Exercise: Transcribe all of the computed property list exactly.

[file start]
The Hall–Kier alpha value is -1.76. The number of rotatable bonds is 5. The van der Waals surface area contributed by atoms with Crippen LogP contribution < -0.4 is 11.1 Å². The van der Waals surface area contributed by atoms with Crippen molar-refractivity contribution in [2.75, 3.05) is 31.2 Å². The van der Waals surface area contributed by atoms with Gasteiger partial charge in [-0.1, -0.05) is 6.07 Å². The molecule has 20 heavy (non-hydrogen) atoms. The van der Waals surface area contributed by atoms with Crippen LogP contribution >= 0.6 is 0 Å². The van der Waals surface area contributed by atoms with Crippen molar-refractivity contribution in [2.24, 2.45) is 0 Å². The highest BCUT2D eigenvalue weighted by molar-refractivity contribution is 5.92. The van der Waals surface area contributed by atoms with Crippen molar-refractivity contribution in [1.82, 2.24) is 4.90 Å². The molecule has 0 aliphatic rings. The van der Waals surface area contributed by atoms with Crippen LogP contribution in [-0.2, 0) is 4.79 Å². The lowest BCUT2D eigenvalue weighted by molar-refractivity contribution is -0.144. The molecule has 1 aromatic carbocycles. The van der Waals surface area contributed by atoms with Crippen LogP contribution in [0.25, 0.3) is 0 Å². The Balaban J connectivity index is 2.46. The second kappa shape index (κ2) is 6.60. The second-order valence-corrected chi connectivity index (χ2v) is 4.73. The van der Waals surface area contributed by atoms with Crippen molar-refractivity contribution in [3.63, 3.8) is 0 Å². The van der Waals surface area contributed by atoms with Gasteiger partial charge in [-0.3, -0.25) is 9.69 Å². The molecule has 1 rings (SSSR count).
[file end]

The Hall–Kier alpha value is -1.76. The number of rotatable bonds is 5. The van der Waals surface area contributed by atoms with Crippen LogP contribution < -0.4 is 11.1 Å². The van der Waals surface area contributed by atoms with Crippen molar-refractivity contribution in [2.75, 3.05) is 31.2 Å². The van der Waals surface area contributed by atoms with Gasteiger partial charge in [-0.1, -0.05) is 6.07 Å². The molecule has 20 heavy (non-hydrogen) atoms. The van der Waals surface area contributed by atoms with Crippen LogP contribution >= 0.6 is 0 Å². The van der Waals surface area contributed by atoms with Crippen molar-refractivity contribution in [2.24, 2.45) is 0 Å². The highest BCUT2D eigenvalue weighted by molar-refractivity contribution is 5.92. The van der Waals surface area contributed by atoms with Crippen molar-refractivity contribution in [1.82, 2.24) is 4.90 Å². The molecule has 0 aliphatic rings. The van der Waals surface area contributed by atoms with Crippen LogP contribution in [-0.2, 0) is 4.79 Å². The lowest BCUT2D eigenvalue weighted by molar-refractivity contribution is -0.144. The molecule has 1 aromatic carbocycles. The van der Waals surface area contributed by atoms with Crippen LogP contribution in [0.25, 0.3) is 0 Å². The Balaban J connectivity index is 2.46. The second kappa shape index (κ2) is 6.60. The second-order valence-corrected chi connectivity index (χ2v) is 4.73. The van der Waals surface area contributed by atoms with Crippen molar-refractivity contribution in [3.63, 3.8) is 0 Å². The van der Waals surface area contributed by atoms with Gasteiger partial charge in [-0.3, -0.25) is 9.69 Å². The molecule has 1 rings (SSSR count).